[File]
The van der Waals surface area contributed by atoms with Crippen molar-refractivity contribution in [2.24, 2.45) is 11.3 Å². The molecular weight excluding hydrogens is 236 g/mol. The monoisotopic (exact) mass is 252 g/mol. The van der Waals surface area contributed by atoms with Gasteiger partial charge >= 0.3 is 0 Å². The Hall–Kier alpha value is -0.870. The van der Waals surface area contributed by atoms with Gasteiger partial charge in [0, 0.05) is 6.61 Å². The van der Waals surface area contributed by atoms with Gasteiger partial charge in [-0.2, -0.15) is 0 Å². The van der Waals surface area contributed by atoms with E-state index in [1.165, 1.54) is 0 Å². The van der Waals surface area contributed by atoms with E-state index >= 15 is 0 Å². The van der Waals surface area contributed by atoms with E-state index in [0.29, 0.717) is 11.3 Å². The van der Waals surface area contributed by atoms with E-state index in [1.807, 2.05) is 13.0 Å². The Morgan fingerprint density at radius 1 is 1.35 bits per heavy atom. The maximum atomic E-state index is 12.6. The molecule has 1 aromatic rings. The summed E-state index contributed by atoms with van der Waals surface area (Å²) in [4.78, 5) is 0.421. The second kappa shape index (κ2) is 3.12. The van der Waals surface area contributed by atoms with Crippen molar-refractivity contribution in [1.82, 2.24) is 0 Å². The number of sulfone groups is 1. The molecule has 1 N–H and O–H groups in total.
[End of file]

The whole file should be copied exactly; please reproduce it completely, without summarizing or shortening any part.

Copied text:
The van der Waals surface area contributed by atoms with Crippen molar-refractivity contribution in [2.24, 2.45) is 11.3 Å². The molecular weight excluding hydrogens is 236 g/mol. The monoisotopic (exact) mass is 252 g/mol. The van der Waals surface area contributed by atoms with Gasteiger partial charge >= 0.3 is 0 Å². The Hall–Kier alpha value is -0.870. The van der Waals surface area contributed by atoms with Gasteiger partial charge in [0, 0.05) is 6.61 Å². The van der Waals surface area contributed by atoms with Gasteiger partial charge in [-0.2, -0.15) is 0 Å². The van der Waals surface area contributed by atoms with E-state index in [1.165, 1.54) is 0 Å². The van der Waals surface area contributed by atoms with E-state index >= 15 is 0 Å². The van der Waals surface area contributed by atoms with E-state index in [0.29, 0.717) is 11.3 Å². The van der Waals surface area contributed by atoms with E-state index in [1.807, 2.05) is 13.0 Å². The Morgan fingerprint density at radius 1 is 1.35 bits per heavy atom. The maximum atomic E-state index is 12.6. The molecule has 1 aromatic rings. The summed E-state index contributed by atoms with van der Waals surface area (Å²) in [4.78, 5) is 0.421. The second kappa shape index (κ2) is 3.12. The van der Waals surface area contributed by atoms with Crippen molar-refractivity contribution in [1.82, 2.24) is 0 Å². The number of sulfone groups is 1. The molecule has 1 N–H and O–H groups in total.